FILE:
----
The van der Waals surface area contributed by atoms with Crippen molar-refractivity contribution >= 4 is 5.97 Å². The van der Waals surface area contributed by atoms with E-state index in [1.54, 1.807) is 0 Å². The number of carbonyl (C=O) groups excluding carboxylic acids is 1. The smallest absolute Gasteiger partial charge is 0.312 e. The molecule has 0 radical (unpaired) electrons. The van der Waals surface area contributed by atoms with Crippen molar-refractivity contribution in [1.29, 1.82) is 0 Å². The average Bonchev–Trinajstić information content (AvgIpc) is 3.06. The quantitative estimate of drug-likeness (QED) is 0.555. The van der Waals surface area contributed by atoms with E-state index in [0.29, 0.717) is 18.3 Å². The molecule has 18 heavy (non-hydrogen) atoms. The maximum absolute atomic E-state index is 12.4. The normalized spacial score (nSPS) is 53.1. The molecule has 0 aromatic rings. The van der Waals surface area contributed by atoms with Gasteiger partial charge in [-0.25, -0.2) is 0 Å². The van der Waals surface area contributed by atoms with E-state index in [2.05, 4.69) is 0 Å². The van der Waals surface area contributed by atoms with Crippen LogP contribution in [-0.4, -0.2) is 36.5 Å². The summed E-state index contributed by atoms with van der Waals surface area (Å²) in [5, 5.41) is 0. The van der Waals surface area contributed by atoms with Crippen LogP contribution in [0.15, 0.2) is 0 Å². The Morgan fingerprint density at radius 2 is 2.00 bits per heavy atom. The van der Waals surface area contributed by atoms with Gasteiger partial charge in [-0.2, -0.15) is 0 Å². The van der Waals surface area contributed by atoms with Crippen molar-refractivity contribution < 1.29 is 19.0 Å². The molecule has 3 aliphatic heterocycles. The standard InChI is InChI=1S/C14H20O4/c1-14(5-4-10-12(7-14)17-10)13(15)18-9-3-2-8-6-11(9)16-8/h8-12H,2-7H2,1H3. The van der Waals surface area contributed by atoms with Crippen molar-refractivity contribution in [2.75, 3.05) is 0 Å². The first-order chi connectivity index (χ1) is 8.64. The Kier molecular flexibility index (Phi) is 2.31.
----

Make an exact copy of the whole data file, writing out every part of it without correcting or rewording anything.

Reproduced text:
The van der Waals surface area contributed by atoms with Crippen molar-refractivity contribution >= 4 is 5.97 Å². The van der Waals surface area contributed by atoms with E-state index in [1.54, 1.807) is 0 Å². The number of carbonyl (C=O) groups excluding carboxylic acids is 1. The smallest absolute Gasteiger partial charge is 0.312 e. The molecule has 0 radical (unpaired) electrons. The van der Waals surface area contributed by atoms with Crippen molar-refractivity contribution in [1.29, 1.82) is 0 Å². The average Bonchev–Trinajstić information content (AvgIpc) is 3.06. The quantitative estimate of drug-likeness (QED) is 0.555. The van der Waals surface area contributed by atoms with E-state index in [0.29, 0.717) is 18.3 Å². The molecule has 18 heavy (non-hydrogen) atoms. The maximum absolute atomic E-state index is 12.4. The normalized spacial score (nSPS) is 53.1. The molecule has 0 aromatic rings. The van der Waals surface area contributed by atoms with Gasteiger partial charge in [-0.25, -0.2) is 0 Å². The van der Waals surface area contributed by atoms with E-state index in [2.05, 4.69) is 0 Å². The van der Waals surface area contributed by atoms with Crippen LogP contribution in [-0.4, -0.2) is 36.5 Å². The summed E-state index contributed by atoms with van der Waals surface area (Å²) in [5, 5.41) is 0. The van der Waals surface area contributed by atoms with Crippen LogP contribution in [0.15, 0.2) is 0 Å². The Morgan fingerprint density at radius 2 is 2.00 bits per heavy atom. The van der Waals surface area contributed by atoms with Gasteiger partial charge in [-0.2, -0.15) is 0 Å². The van der Waals surface area contributed by atoms with Crippen molar-refractivity contribution < 1.29 is 19.0 Å². The molecule has 3 aliphatic heterocycles. The standard InChI is InChI=1S/C14H20O4/c1-14(5-4-10-12(7-14)17-10)13(15)18-9-3-2-8-6-11(9)16-8/h8-12H,2-7H2,1H3. The van der Waals surface area contributed by atoms with Crippen molar-refractivity contribution in [2.75, 3.05) is 0 Å². The first-order chi connectivity index (χ1) is 8.64. The Kier molecular flexibility index (Phi) is 2.31.